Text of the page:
Don’t be so quick to ask for money right away, however. Using a non-monetary ask during the first interactions will lead to better reception of your charity’s brand, says Mr. Thomas. Once someone does give in some way, remember to thank them either through a hand-written note as suggested by Shanon Doolittle, Chief Creative Officer at Voice for Good, or a phone call as suggested by Ms. Love.

 

2. Experiential Events

Tips for holding micro events, by Cindy Wagman

 

Traditionally, charities try to organize large galas where over a hundred people wear tuxedos and glittery dresses while eating cocktail shrimp and sipping wine. Cindy Wagman, President of The Good Partnership, actually made a case for “micro” events that can actually be more effective at generating major gifts and other donations. For example, with her work at Hot Docs, the documentary film festival, Cindy gained the insight that viewers were life long learners that valued education and learned something from the documentary even if they didn’t like it.

 

To build off this insight, Hot Docs patrons hosted simple (read: “not fancy”) micro events for 20-30 people at their homes where they could discuss the documentaries with the filmmakers. By doing this, Hot Docs developed intimate, mission and donor-centered events that build community and lead to meaningful connections. This has created a snowball effect toward major gifts.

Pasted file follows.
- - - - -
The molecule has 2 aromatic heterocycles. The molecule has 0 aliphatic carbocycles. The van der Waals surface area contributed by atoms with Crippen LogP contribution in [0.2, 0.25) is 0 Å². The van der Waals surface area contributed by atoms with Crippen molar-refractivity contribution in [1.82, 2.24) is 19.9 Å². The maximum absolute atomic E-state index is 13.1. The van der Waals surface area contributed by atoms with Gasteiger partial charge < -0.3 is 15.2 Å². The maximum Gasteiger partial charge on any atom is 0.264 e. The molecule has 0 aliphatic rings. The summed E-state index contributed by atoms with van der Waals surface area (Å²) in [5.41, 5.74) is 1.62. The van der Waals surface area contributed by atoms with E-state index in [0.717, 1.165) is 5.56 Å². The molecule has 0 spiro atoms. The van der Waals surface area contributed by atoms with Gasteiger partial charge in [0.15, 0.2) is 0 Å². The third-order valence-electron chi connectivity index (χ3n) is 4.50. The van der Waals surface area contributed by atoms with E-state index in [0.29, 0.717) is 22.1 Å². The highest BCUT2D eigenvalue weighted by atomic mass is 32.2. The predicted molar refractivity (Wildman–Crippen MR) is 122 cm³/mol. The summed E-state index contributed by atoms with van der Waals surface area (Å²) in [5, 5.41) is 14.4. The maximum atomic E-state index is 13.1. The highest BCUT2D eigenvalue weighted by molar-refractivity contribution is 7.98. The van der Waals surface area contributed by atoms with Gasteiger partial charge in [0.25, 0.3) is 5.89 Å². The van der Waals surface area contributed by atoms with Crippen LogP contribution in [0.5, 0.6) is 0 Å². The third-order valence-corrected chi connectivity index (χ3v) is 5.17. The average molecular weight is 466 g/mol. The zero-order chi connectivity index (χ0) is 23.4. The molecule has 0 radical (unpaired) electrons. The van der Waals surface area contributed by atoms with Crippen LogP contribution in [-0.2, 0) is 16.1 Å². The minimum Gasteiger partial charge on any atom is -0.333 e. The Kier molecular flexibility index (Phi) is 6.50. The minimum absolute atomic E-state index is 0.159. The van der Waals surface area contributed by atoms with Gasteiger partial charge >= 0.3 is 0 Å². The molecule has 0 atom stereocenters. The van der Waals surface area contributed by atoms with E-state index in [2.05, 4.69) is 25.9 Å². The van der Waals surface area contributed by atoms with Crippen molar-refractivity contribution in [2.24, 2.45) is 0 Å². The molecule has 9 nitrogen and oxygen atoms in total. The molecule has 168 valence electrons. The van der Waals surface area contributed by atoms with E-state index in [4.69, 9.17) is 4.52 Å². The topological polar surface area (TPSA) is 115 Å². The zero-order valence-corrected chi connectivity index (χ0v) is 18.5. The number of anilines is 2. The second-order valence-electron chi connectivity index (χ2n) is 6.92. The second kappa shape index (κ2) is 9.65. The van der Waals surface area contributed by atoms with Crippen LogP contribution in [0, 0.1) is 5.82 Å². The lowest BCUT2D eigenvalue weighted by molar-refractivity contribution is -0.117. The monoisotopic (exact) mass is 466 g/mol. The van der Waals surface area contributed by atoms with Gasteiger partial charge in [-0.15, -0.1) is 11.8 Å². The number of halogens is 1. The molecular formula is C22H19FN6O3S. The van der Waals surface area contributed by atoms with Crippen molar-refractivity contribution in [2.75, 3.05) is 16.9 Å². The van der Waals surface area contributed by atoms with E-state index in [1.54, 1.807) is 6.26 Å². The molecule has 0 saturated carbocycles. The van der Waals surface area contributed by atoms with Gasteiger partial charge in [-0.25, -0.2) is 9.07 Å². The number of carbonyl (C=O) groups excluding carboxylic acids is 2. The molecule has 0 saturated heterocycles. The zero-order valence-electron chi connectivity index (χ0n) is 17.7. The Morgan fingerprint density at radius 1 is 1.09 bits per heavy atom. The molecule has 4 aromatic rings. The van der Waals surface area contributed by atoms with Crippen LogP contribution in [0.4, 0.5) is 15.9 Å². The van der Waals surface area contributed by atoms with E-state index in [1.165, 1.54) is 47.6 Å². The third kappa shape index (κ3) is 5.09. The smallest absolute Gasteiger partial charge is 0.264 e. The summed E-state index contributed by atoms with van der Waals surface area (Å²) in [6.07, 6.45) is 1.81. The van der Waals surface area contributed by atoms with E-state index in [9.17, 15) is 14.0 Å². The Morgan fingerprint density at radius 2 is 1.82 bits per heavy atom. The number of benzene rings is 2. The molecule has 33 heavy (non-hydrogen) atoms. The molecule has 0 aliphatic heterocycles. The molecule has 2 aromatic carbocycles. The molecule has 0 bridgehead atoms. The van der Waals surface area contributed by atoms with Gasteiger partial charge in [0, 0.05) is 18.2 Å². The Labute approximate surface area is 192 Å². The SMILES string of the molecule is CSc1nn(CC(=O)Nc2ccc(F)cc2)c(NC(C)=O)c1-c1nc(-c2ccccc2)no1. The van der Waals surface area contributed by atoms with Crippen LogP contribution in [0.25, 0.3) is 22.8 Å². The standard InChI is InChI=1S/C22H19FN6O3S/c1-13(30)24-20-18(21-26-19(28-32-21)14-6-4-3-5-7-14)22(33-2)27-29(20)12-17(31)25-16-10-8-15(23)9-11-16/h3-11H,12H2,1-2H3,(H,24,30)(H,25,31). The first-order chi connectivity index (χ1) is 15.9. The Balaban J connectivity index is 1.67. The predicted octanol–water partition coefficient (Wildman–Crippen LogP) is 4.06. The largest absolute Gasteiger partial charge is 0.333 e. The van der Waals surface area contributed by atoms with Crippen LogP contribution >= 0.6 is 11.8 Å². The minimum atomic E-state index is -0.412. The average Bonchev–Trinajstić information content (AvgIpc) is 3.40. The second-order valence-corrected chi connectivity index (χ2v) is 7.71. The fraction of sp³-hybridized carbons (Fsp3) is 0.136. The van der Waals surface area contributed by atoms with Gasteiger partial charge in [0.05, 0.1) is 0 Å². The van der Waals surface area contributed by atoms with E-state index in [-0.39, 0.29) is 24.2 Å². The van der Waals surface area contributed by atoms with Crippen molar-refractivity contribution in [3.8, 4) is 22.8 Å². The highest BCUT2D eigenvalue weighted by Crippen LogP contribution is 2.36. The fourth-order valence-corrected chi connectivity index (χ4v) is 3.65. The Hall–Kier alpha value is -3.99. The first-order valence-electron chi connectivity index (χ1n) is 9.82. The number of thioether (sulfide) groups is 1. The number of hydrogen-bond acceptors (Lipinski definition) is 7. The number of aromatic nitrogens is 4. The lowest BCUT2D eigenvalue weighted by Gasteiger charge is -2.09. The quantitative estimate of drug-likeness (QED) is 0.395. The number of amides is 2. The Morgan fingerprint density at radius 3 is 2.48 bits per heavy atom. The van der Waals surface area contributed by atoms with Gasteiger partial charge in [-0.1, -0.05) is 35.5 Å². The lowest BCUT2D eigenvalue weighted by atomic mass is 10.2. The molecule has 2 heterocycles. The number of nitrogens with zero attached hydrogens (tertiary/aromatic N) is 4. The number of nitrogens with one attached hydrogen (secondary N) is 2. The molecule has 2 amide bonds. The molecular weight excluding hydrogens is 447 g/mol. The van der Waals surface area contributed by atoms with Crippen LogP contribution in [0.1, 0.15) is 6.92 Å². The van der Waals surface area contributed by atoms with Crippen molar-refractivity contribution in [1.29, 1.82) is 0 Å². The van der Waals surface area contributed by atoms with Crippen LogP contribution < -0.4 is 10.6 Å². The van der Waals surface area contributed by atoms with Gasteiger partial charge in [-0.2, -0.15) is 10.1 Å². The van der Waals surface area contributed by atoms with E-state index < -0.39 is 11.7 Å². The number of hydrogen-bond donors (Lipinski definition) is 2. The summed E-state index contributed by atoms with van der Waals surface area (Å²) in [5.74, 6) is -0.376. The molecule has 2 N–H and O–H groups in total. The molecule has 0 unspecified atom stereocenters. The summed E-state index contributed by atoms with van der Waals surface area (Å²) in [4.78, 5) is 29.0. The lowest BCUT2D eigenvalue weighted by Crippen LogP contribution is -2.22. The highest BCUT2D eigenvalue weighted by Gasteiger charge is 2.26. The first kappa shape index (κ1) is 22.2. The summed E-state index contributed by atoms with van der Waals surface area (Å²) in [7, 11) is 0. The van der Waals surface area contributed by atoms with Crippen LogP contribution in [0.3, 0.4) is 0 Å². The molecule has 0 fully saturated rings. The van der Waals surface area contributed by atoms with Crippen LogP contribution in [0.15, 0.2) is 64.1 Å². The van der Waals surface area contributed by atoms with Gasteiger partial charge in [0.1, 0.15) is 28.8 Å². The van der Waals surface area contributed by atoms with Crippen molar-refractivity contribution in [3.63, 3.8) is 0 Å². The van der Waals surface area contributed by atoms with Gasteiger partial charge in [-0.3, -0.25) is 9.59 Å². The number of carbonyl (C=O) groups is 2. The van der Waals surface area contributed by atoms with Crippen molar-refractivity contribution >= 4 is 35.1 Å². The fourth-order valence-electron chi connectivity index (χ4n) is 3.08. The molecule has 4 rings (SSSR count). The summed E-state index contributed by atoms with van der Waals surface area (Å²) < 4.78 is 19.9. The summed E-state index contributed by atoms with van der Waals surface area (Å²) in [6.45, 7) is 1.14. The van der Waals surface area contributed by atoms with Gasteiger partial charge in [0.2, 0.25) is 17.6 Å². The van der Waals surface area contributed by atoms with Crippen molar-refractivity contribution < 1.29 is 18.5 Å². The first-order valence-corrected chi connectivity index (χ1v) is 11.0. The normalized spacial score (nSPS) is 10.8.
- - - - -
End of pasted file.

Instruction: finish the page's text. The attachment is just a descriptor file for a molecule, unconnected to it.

Tips for when to release auction items, by Layne “The Auctionista”

 

Layne “The Auctionista” also highlighted the impact events can have for charities in her talk, “Surge Your Charity Auction Profits”, where she deemed events as small businesses. Her first tip at charity event auctions is to take guests on an emotional journey that elicits empathy rather than talk about how nice the auction items are as people remember what they feel, not what they see.

 

Logistically, events should be held earlier in the week as there are less competitors, catering and venue costs are less expensive, and attendees will have more energy. At the event, hold the auction toward the beginning of the event and keep it at 30 minutes, to cut down on boredom.

 

As for the types of auction items, offer 7 to 8 packages that are hard to get and experiential (e.g. food, shopping, travel, depending on the demographics). Also, make sure the item is turn key. Don’t make the bidder feel that it will be a chore to claim the prize.